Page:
See Part I
YEREVAN—Panorama.am’s Nvard Chalikyan recently spoke with Professor Henry C. Theriault, Chair of the Philosophy Department at Worcester State University and Director of the Armenian Genocide Reparations Study Group (AGRSG), about the recently published report by the Group titled “Resolution with Justice: Reparations for the Armenian Genocide,” which outlines Armenian claims on the Turkish government in a comprehensive study.
Prof. Theriault says, in the second part of his interview, that Azerbaijan expected to attack Armenians without repercussions directly because of the Armenian Genocide not being dealt with properly. Theriault names Turkey’s policy of denial coupled with Turkish anti-Armenianism as the main obstacles to reparations for the Armenian Genocide. He also notes that present-day Turkey is the successor state of the Ottoman Empire and is fully responsible for its acts. Part II of the interview is below.
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NVARD CHALIKYAN: Prof. Theriault, so from your words can we conclude that the present territory of the Republic of Armenia is not viable for the long-term survival and prosperity of the Armenian people, and that the Genocide reparation is actually a question of security of Armenia and Armenians in the long run?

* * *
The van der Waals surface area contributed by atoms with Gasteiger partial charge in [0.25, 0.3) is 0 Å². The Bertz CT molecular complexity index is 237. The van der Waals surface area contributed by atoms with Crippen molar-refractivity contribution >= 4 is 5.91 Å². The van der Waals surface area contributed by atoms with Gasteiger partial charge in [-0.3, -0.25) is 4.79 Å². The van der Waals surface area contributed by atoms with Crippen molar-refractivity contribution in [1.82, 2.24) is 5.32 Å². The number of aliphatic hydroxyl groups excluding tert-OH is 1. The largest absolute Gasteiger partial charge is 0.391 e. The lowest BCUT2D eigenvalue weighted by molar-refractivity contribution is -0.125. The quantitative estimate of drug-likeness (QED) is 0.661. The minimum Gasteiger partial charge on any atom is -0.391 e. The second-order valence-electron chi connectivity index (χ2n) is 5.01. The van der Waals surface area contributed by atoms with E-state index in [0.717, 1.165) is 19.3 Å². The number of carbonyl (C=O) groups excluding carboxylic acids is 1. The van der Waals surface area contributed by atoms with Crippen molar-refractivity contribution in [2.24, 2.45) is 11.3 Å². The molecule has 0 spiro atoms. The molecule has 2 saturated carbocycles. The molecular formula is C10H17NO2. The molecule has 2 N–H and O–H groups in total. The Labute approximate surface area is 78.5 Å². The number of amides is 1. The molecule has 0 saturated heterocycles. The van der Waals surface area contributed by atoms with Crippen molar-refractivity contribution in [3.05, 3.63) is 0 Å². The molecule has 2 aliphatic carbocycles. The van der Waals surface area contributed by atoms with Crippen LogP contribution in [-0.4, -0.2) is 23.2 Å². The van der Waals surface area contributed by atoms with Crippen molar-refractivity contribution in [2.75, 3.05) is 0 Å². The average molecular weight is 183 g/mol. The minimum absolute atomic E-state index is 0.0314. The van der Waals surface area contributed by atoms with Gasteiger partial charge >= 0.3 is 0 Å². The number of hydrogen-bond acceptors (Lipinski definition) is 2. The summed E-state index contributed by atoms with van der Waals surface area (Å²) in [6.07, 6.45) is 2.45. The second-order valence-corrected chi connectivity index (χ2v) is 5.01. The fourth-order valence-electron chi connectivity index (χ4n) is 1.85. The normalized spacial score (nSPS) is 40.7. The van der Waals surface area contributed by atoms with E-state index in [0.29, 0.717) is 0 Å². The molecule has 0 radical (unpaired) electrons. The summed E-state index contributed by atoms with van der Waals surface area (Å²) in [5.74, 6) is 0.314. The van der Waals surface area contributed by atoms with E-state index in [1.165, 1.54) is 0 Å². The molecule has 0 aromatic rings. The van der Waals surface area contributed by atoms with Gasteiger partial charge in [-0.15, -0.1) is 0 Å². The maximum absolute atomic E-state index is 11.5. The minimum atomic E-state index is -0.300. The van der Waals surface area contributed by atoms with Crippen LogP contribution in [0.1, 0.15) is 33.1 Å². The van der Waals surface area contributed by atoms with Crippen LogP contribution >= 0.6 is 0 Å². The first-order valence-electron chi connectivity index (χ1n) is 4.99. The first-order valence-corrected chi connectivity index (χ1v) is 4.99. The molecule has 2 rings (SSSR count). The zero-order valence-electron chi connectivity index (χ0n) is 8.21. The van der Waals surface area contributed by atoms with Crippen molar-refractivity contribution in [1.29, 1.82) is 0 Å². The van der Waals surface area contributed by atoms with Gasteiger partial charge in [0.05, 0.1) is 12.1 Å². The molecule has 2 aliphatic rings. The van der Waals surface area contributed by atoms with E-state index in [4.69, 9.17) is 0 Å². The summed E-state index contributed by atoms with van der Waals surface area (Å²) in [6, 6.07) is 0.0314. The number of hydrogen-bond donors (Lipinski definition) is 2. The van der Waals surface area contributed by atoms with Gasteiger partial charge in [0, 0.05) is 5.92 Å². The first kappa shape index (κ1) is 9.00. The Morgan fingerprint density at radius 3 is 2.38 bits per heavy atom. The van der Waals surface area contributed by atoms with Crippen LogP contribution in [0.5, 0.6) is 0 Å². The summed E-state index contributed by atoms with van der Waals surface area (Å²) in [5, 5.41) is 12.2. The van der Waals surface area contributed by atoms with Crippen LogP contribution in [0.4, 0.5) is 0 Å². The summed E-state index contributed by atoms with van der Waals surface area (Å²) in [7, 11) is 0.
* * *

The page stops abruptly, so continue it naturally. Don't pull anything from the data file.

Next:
HENRY THERIAULT: Yes, absolutely. I must say that I have been incredibly impressed with what Armenians in the Republic have been able to do since 1991. It’s stunning to me that there is a vibrant country there today. At the same time, for its long-term viability more territory is necessary. I do not believe there is a doubt about that, especially because Armenia has hostile countries, Turkey and Azerbaijan, on the either side, while Georgia is not a very good neighbor (think of its treatment of Armenians in Javakhk) and Iran is unpredictable. Armenia thus needs a secure, stable, and adequate territory; it’s absolutely important.
One possibly controversial element of reparations the report puts forward is that a perpetrator state (in this case, Turkey) is actually responsible for the protection of the victim group (in this case, Armenia) until such time as the negative effects of genocide on their security have been repaired and the state is not under threat. Vulnerability is the legacy of genocide, and it is the perpetrator group’s responsibility to ensure that the vulnerability does not result in further harm to the victim group. Thus, beyond simply stopping its anti-Armenian policies or supporting military aggression against Armenians, Turkey must take responsibility and make sure that nothing happens to Armenia.
N.C.: (That I believe would require a complete restructuring of Turkey’s current policies which unfortunately seems quite unlikely at this point)… And how do you think the question of Nagorno Karabakh fits within the framework of the Genocide legacy and of the Armenian question as such?